News

The Afro-Disco Fusion Of 1970s Ghanaian Percussionist Rim Kwaku Obeng

Unsung Ghanaian multi-instrumentalist Rim Kwaku Obeng's afro-disco album is being reissued via UK's BBE record label.


Photo via BBE

The name Rim Kwaku Obeng might not ring a bell for even the most devoted funk and afrobeat aficionado. The Ghanaian percussionist's music, which includes a string of groove-inducing tunes recorded in the late 70s and early 80s, has remained relatively unheralded despite its blatant appeal in today's retro-tinged musical climate. Luckily for those with a penchant for vintage obscurities of the afrobeat variety, the musician's 'lost' records are being reissued by UK-based label BBE.

The multi-instrumentalist began his career as part of Ghana's Uhuru Dance Band. While recording with the band in Los Angeles, he caught the attention of production maestro Quincy Jones who invited the artist to play in his band. A series of setbacks induced by threats from a fellow bandmate of a lawsuit if Rim were to work with Quincy led to a sorely missed opportunity and soon his bandmates abandoned him in LA, leaving him stranded and resourceless for 6 months. The musician's break finally came when he was given the opportunity to record his debut album in San Fransisco. Rim Arrives is a dance-worthy blend of funk, disco and afrobeat hoisted by catchy call-and-response lyrics, reminiscent of Fela Kuti's trademarked sound.

Items from Rim Kwaku Obeng's brief yet noteworthy discography — carried by its unique intermix of soul, funk and afro-disco — are being re-released by BBE Records. Rim Arrives/International Funk is available now for purchase on vinyl/CD/MP3/WAV download and his second album Too Tough/ I'm Not Going To Let You Go will also be out soon. Get a taste of Rim's energizing sound in the sampler below.

Spotlight
Photo Credit: Getty Images

Global Citizen x OkayAfrica: The Impact of Conflict on Children

An estimated 1.4 million children have been hit by schools closing in the Tigray region of Ethiopia amid conflict and crisis. Here's how that's impacting Ethiopia's children.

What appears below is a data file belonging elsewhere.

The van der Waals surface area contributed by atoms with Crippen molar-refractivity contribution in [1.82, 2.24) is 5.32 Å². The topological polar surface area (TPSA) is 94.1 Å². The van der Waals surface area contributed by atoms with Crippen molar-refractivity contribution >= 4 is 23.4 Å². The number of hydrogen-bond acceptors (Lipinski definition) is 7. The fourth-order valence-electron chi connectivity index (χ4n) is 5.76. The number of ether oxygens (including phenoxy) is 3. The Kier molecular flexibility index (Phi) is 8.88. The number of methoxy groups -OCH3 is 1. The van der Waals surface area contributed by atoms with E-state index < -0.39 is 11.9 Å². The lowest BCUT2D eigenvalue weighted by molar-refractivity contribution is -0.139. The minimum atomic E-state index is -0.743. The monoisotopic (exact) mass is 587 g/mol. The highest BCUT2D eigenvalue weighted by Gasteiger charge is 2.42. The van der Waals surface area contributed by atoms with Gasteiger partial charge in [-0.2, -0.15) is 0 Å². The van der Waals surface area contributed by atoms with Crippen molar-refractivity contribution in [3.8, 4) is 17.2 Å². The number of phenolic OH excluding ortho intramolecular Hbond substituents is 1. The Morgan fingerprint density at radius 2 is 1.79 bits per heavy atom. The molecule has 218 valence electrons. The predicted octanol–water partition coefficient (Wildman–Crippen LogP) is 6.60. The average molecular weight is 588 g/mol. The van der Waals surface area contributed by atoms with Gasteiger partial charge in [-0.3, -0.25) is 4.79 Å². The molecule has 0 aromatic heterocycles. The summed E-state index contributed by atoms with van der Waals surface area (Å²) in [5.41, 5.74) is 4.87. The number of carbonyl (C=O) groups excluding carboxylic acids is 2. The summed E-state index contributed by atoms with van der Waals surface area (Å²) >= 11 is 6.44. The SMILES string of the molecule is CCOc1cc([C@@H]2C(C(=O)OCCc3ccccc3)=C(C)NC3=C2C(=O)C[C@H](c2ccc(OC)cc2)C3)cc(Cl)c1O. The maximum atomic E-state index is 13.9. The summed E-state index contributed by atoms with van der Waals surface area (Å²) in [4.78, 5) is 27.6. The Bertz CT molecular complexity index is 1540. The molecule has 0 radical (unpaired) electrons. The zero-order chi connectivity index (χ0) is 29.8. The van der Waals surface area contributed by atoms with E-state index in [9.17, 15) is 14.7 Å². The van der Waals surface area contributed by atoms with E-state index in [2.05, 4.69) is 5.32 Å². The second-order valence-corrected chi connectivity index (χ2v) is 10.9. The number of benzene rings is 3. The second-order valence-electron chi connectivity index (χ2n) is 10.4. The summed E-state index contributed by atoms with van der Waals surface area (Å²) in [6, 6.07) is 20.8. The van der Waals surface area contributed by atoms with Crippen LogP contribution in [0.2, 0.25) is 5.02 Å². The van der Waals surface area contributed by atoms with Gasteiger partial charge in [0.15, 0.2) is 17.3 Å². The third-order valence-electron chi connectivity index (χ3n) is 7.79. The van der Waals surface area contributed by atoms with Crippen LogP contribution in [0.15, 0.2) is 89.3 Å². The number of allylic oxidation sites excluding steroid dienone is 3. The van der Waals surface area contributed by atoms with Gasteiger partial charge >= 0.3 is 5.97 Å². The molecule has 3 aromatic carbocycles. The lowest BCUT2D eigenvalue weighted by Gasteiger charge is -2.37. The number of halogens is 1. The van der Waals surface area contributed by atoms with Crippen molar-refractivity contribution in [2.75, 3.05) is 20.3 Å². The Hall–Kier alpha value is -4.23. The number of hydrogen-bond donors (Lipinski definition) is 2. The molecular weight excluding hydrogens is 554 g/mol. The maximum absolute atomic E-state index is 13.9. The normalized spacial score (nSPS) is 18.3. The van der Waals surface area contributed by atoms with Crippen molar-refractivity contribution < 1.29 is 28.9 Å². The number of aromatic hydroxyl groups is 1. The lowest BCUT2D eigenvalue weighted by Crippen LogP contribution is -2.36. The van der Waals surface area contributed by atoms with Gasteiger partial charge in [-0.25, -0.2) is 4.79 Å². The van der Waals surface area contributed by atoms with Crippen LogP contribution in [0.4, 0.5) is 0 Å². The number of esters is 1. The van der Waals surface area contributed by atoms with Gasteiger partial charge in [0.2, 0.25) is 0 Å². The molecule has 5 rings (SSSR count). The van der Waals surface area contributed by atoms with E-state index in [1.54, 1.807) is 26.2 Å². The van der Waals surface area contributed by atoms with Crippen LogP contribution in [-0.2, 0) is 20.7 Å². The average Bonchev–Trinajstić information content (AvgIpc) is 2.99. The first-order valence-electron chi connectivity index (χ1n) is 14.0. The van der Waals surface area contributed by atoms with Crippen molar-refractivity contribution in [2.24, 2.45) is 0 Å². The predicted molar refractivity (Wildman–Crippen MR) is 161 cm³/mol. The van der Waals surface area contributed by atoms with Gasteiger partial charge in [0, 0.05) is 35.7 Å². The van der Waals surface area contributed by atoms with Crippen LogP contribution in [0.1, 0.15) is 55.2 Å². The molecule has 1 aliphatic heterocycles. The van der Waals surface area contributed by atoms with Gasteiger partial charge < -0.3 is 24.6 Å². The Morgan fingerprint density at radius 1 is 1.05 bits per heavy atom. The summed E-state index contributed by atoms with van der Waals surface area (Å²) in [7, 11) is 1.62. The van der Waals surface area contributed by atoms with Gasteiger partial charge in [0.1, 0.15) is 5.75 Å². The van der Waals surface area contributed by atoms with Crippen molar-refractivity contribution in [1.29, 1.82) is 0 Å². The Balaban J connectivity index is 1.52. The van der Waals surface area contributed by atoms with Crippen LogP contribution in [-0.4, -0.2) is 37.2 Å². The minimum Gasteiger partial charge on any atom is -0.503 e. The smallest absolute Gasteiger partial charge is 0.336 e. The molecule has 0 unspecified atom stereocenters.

In times of conflict and war, school-aged children could have their futures defined by whether or not they can access education amid ongoing violence.

Ethiopia's northern region of Tigray is in the midst of a war that has impacted millions of lives and affected neighboring regions, Amhara and Afar. The war — which has forced citizens to flee, has tipped the region into famine, and has barricaded humanitarian aid from reaching the most vulnerable — has now been going on for about 11 months.

As the beginning of the school season draws nearer, safely reopening schools, making education accessible, and protecting children from the impacts of violence in the affected regions is a priority for aid agencies.

"As schools prepare to reopen in early October in most parts of the country, in Tigray and the bordering regions of Afar and Amhara, where the conflict has expanded, education remains at a standstill," Director of Education Cannot Wait, Yasmine Sherif, told Global Citizen.

Keep reading... Show less

get okayafrica in your inbox

popular.

How Beauty Boy, Enioluwa Adeoluwa, Is Shattering the Expectations of Masculinity In Nigeria

Affectionately known as Lipgloss Boy, Enioluwa has become one of the most popular influencers in Nigeria — and he's done so without conforming to the notions of masculinity or imposed limitations on what a man should be able to do.